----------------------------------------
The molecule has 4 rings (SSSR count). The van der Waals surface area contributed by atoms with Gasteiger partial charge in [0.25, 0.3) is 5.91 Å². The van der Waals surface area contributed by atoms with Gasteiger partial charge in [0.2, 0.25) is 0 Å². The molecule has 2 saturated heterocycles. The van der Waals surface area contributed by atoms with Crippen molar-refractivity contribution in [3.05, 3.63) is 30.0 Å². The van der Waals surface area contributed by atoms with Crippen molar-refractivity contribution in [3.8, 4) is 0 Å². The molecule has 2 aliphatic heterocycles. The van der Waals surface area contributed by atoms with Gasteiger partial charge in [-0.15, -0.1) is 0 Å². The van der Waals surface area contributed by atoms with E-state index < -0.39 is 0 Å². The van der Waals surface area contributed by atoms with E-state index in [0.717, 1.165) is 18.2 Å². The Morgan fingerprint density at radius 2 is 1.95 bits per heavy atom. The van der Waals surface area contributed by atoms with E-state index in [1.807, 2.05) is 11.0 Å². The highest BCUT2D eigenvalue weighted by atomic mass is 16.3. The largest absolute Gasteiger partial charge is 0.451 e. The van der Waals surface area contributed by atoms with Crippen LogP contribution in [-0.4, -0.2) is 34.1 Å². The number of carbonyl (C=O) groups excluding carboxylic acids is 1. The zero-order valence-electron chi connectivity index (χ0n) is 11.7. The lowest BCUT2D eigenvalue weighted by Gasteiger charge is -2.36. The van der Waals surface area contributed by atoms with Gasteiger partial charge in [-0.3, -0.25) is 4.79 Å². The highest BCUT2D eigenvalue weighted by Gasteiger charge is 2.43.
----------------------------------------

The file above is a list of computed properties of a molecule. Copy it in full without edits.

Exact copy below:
The molecule has 4 rings (SSSR count). The van der Waals surface area contributed by atoms with Gasteiger partial charge in [0.25, 0.3) is 5.91 Å². The van der Waals surface area contributed by atoms with Gasteiger partial charge in [0.2, 0.25) is 0 Å². The molecule has 2 saturated heterocycles. The van der Waals surface area contributed by atoms with Crippen molar-refractivity contribution in [3.05, 3.63) is 30.0 Å². The van der Waals surface area contributed by atoms with Crippen molar-refractivity contribution in [3.8, 4) is 0 Å². The molecule has 2 aliphatic heterocycles. The van der Waals surface area contributed by atoms with Gasteiger partial charge in [-0.15, -0.1) is 0 Å². The van der Waals surface area contributed by atoms with E-state index < -0.39 is 0 Å². The van der Waals surface area contributed by atoms with E-state index in [0.717, 1.165) is 18.2 Å². The Morgan fingerprint density at radius 2 is 1.95 bits per heavy atom. The van der Waals surface area contributed by atoms with E-state index in [1.807, 2.05) is 11.0 Å². The highest BCUT2D eigenvalue weighted by atomic mass is 16.3. The largest absolute Gasteiger partial charge is 0.451 e. The van der Waals surface area contributed by atoms with Crippen LogP contribution in [-0.4, -0.2) is 34.1 Å². The number of carbonyl (C=O) groups excluding carboxylic acids is 1. The zero-order valence-electron chi connectivity index (χ0n) is 11.7. The lowest BCUT2D eigenvalue weighted by Gasteiger charge is -2.36. The van der Waals surface area contributed by atoms with Gasteiger partial charge in [-0.3, -0.25) is 4.79 Å². The highest BCUT2D eigenvalue weighted by Gasteiger charge is 2.43.